14 August 2006

NZJPIL: Ameliorating the Collateral Damage Caused by Collateral Attack in Administrative Law

One of the joys of the academy is the pleasure in seeking your own scholarly work being published. My most recent article is linked below: Dean R Knight, "Ameliorating the Collateral Damage Caused by Collateral Attack in Administrative Law" (2006) 4 NZJPIL 117 For those wanting a short preview, the abstract follows:
Collateral attack is the indirect challenge of administrative decisions, instruments or actions in civil and criminal proceedings for the purpose of determining private rights. Collateral challenges are a common way litigants seek to contest actions of the executive or other public bodies, and represent a different mechanism for the courts to exercise their supervisory jurisdiction over administrative action. The New Zealand courts have adopted a straightforward approach to the doctrine of collateral attack, generally allowing such challenges. This paper explores the principles that underlie the doctrine of collateral attack and the potential difficulties that the doctrine creates. It is argued that the courts should take a more principled approach to determining whether collateral attack should be allowed in any individual case. A number of "touchstones" are proposed to ameliorate any collateral damage to administrative law's unique character while still ensuring that people are able to challenge the invalidity of administrative instruments, decisions or actions as and when they arise in civil and criminal proceedings.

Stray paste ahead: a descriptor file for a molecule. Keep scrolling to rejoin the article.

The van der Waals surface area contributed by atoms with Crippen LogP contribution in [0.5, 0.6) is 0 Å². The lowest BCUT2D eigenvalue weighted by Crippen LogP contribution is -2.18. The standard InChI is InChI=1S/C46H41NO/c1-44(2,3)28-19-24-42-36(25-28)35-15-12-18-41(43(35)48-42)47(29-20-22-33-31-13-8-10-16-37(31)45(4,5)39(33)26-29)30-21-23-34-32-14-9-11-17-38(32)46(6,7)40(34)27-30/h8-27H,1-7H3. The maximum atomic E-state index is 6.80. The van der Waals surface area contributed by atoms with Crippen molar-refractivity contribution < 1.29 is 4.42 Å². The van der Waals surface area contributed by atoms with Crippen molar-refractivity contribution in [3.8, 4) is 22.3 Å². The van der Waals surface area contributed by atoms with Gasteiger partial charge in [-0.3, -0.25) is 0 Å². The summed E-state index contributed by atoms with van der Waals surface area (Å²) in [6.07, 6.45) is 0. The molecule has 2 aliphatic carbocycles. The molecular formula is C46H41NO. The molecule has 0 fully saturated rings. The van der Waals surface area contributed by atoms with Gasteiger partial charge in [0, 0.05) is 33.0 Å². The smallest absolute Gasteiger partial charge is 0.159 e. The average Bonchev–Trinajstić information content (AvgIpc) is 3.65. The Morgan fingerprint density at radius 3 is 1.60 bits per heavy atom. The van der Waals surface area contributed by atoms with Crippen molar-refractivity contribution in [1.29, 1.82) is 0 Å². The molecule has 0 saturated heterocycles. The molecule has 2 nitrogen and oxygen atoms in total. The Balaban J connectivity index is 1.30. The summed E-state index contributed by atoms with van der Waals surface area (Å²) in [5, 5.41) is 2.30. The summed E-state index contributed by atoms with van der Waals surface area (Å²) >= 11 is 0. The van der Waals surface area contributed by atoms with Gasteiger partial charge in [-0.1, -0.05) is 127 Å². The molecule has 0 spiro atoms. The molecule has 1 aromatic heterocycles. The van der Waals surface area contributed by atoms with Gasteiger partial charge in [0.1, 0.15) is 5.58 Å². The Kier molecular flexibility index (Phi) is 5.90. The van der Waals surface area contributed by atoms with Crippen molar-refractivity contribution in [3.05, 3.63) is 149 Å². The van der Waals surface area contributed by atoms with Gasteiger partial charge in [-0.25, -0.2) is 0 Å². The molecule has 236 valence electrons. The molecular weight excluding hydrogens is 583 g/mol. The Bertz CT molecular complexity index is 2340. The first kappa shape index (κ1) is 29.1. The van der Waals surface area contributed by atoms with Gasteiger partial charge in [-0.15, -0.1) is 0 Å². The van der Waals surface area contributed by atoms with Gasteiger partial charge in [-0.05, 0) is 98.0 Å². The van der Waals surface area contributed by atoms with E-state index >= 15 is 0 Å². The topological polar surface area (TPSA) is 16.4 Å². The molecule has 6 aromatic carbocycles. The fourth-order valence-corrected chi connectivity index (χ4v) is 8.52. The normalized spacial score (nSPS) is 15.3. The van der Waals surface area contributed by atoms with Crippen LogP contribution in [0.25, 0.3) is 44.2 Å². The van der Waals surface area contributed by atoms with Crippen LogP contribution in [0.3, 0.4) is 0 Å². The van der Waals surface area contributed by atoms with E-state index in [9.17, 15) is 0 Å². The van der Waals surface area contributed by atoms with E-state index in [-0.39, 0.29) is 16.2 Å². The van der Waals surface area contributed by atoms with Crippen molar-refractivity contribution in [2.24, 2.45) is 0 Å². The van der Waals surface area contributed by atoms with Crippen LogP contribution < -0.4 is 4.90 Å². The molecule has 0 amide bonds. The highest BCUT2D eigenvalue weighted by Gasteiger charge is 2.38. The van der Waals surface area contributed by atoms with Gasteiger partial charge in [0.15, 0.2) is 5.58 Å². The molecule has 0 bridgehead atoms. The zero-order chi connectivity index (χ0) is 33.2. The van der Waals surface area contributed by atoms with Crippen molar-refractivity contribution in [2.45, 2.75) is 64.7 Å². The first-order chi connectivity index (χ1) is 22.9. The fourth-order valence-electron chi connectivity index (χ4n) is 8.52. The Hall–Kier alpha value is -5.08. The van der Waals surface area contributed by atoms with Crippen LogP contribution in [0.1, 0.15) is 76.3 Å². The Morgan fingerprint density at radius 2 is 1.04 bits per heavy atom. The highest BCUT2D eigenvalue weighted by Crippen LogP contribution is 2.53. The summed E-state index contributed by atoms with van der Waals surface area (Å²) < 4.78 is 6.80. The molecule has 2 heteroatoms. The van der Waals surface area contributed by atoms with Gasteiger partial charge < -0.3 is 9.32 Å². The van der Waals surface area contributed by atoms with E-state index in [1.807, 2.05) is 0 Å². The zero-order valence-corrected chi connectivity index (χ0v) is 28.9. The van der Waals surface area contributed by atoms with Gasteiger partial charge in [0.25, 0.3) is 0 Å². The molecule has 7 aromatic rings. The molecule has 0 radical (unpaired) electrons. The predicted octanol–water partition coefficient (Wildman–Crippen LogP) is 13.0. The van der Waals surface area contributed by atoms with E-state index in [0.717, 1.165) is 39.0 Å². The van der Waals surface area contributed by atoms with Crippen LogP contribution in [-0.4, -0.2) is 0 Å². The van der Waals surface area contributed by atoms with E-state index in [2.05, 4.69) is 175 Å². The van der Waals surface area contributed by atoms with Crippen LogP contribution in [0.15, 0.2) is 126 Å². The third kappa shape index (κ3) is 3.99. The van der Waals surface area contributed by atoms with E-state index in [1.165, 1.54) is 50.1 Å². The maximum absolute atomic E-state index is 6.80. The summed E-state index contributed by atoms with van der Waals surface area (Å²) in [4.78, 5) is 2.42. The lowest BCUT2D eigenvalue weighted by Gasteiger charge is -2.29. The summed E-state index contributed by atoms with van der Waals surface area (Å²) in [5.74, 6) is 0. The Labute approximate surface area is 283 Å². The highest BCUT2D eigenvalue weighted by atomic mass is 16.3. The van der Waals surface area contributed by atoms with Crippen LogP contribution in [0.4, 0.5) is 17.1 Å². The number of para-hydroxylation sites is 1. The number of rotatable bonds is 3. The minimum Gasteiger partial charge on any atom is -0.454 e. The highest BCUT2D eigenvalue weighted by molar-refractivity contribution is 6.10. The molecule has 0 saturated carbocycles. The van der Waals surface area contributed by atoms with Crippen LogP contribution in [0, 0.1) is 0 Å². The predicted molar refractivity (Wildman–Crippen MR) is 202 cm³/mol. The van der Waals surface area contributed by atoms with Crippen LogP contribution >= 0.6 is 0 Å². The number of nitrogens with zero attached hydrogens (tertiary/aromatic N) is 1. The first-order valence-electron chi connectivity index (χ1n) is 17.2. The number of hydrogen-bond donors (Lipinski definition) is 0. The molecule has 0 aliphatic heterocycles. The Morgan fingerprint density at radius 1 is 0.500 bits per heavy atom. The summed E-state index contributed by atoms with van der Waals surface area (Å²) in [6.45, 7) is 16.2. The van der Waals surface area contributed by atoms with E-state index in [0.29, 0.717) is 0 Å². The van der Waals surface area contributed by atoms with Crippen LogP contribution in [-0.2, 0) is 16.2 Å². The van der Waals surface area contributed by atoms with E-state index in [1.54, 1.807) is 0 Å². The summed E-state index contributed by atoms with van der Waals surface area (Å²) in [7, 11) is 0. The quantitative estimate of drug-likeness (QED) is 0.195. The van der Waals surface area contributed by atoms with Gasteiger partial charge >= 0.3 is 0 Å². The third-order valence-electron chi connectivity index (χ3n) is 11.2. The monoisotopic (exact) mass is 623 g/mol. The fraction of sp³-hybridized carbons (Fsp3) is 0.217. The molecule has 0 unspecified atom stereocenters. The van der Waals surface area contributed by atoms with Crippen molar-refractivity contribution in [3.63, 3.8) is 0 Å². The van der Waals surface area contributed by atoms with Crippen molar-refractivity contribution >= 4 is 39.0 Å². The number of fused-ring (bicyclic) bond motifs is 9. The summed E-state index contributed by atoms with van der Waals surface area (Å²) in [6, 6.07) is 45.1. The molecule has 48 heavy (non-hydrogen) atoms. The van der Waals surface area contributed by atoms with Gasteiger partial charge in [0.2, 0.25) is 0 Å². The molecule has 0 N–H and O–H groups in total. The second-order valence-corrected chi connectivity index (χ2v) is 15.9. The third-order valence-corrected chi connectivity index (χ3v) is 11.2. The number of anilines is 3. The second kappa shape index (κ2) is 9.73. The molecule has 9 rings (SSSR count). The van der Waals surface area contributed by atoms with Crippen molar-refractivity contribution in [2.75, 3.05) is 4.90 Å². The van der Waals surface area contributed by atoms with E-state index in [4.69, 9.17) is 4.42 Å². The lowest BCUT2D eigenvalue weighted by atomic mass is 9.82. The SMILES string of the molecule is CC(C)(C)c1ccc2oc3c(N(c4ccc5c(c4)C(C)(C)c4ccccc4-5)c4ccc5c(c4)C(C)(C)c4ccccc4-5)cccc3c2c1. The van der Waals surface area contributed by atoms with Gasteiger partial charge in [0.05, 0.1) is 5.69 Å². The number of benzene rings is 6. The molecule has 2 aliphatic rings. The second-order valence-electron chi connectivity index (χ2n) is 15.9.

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Course Outline

Lord Justice Lawton in Maxwell v Department of Trade and Industry [1974] 2 All ER 122 said:

"From time to time ... lawyers and judges have tried to define what constitutes fairness. Like defining an elephant, it is not easy to do, although fairness in practice has the elephantine quality of being easy to recognise. As a result of these efforts a word in common usage has acquired the trappings of legalism: 'acting fairly' has become 'acting in accordance with the rules of natural justice', and on occasion has been dressed up with Latin tags. This phrase in my opinion serves no useful purpose and in recent years it has encouraged lawyers to try to put those who hold inquiries into legal straitjackets.... For the purposes of my judgment I intend to ask myself this simple question: did the [decision-maker] act fairly towards the plaintiff?"

This course examines the elephantine concept of fairness in the law, along with other contemporary legal issues.

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